Kenneth M. Liebman, MD, FACS
Director, Neurosurgical Critical Care, Cerebrovascular & Endovascular Neurosurgery, Stroke & Cerebrovascular Center of New Jersey
Dr. Kenneth Liebman serves as director of Neurosurgical Critical Care at Capital Health. After completing his neurosurgery residency at Thomas Jefferson University Hospital, Dr. Liebman was director of cerebrovascular neurosurgery for the Department of Neurosciences at Seton Hall University. He was chief of the Division of Neurosurgery at Muhlenberg Hospital prior to joining the medical staff at Thomas Jefferson University Hospital, where he received fellowship training in cerebrovascular microsurgery and interventional endovascular neurosurgery. As an assistant professor of neurosurgery at Thomas Jefferson University's Jefferson Medical College, he started and directed a microvascular course taught to residents and fellows.
As part of the Institute for Neurosciences research program at Capital Health, Dr. Liebman is an investigator on numerous clinical trials focusing on stroke and aneurysm. Dr. Liebman was the first physician in the country to treat a patient using TREVO™, a new, investigational device for the removal of clots in ischemic stroke patients. He was also one of the first in the Philadelphia region to use Solitaire™ another investigational clot retrieval device. In addition, Dr. Liebman was among the first in the region to use the Merci Retriever and Penumbra devices as well as the Cordis Enterprise Stent.
Dr. Liebman is also trained in the use of the CyberKnife® Robotic Radiosurgery System, providing patients with a non-invasive treatment option for AVMs, brain and spinal tumors, and trigeminal neuralgia.
A nationally recognized academic leader in the area of cerebrovascular care, Dr. Liebman has written chapters and numerous articles in various publications and peer reviewed journals that are used as data for colleagues across the country and he lectures at international conferences for physicians around the world. He has been recognized with multiple awards by both patients and peers.
Arlan H. Mintz, MD, MSc, FRCS (C), FACS
Surgical Director, CyberKnife, Capital Health
Dr. Mintz, director of Neuro-Oncology and surgical director of CyberKnife at Capital Health, joined the healthcare system’s Capital Institute for Neurosciences from the University of Pittsburgh where he was an associate professor of Neurological Surgery and Radiation Oncology at the University of Pittsburgh School of Medicine and director of University of Pittsburgh Medical Center’s Adult Neurosurgical Oncology Program.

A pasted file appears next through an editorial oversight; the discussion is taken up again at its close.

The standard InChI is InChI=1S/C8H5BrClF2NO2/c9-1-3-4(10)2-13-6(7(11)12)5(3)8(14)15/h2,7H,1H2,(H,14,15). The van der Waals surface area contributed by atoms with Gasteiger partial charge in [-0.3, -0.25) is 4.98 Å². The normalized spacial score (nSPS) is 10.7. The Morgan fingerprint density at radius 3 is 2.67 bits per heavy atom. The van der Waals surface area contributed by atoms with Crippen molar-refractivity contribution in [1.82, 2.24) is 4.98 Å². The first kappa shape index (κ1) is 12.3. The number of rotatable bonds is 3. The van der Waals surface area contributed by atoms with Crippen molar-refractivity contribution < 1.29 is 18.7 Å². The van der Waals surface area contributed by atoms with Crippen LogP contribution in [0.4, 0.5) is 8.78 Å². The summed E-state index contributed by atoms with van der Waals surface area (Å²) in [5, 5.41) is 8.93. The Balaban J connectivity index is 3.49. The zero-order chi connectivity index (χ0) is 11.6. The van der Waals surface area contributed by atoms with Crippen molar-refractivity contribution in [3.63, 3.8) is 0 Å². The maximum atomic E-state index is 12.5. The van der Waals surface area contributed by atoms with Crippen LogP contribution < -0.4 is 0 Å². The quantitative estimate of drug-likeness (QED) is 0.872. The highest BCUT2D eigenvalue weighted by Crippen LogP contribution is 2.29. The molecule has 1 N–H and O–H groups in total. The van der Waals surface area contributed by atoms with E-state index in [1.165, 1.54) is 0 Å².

Dr. Mintz is board certified in neurological surgery in both the United States and Canada and specializes in the treatment of brain and spine tumors. He treats patients with both primary tumors, benign and malignant in nature, and metastatic brain tumors which are the result of cancer that has spread from another location in the body. In determining surgical options for his patients, Dr. Mintz offers comprehensive treatment options including awake craniotomies using cortical mapping, minimally invasive approaches removing tumors with the least amount of disruption to surrounding brain tissue by using endoscopic and microscopic port surgery, and non-invasive radiosurgery using CyberKnife® and TrueBeam™.
While at the University of Pittsburgh, Dr. Mintz served as training program director for the minimally invasive neurosurgery center and established an international fellowship program. He was an instructor in courses on Trilogy and True Beam radiosurgery and led the CyberKnife neurosurgical program to achieve status as the world’s most active CyberKnife.
Dr. Mintz has published numerous academic basic science and clinical research articles and has lectured internationally and nationally in addition to being an active researcher in the area of brain tumors.
Dr. Mintz completed his undergraduate education at the University of Toronto with a Bachelor of Science specialist degree in neurosciences. Dr. Mintz then completed his Master of Science degree in neurophysiology at the University of Toronto, the findings of which were published in Science. He then received his medical degree from McMaster University in Ontario, Canada. During his residency, Dr. Mintz also completed an additional Master of Science degree in clinical epidemiology and clinical trial design, also at McMaster University.
Following his residency, Dr. Mintz joined the faculty at McMaster University where he held the position of clinical assistant professor in neurosurgery and where he served as chair of the Neuro-Oncology Disease Site Group at Hamilton Regional Cancer Center. Following his tenure at McMaster University, Dr. Mintz joined Trillium Hospital in Toronto where he developed an Awake Craniotomy Program and led the hospital’s neuro-oncology program.
While in Canada, Dr. Mintz previously served as chair of the Ontario Medical Associations’ Section of Neurosurgery. He was the lead author on the largest randomized controlled trial examining the role of surgery and radiation in the treatment of brain metastasis. Dr. Mintz was also a member of the Neuro-Oncology Practice Guideline Committee for Cancer Care Ontario and was the lead author on the Brain Metastasis and Gliadel Wafer Practice Guidelines. He is also a former board member of the Specialist Coalition of Ontario.
Dr. Mintz is a fellow of the American College of Surgeons. He is a member of the Congress of Neurological Surgeons Tumor Section, the Society of Neuro-Oncology, the North American Skull Base Society, CyberKnife Society, the Radiation Therapy Oncology Group, International Stereotactic Radiosurgery Society, and the Royal College of Physicians and Surgeons of Canada.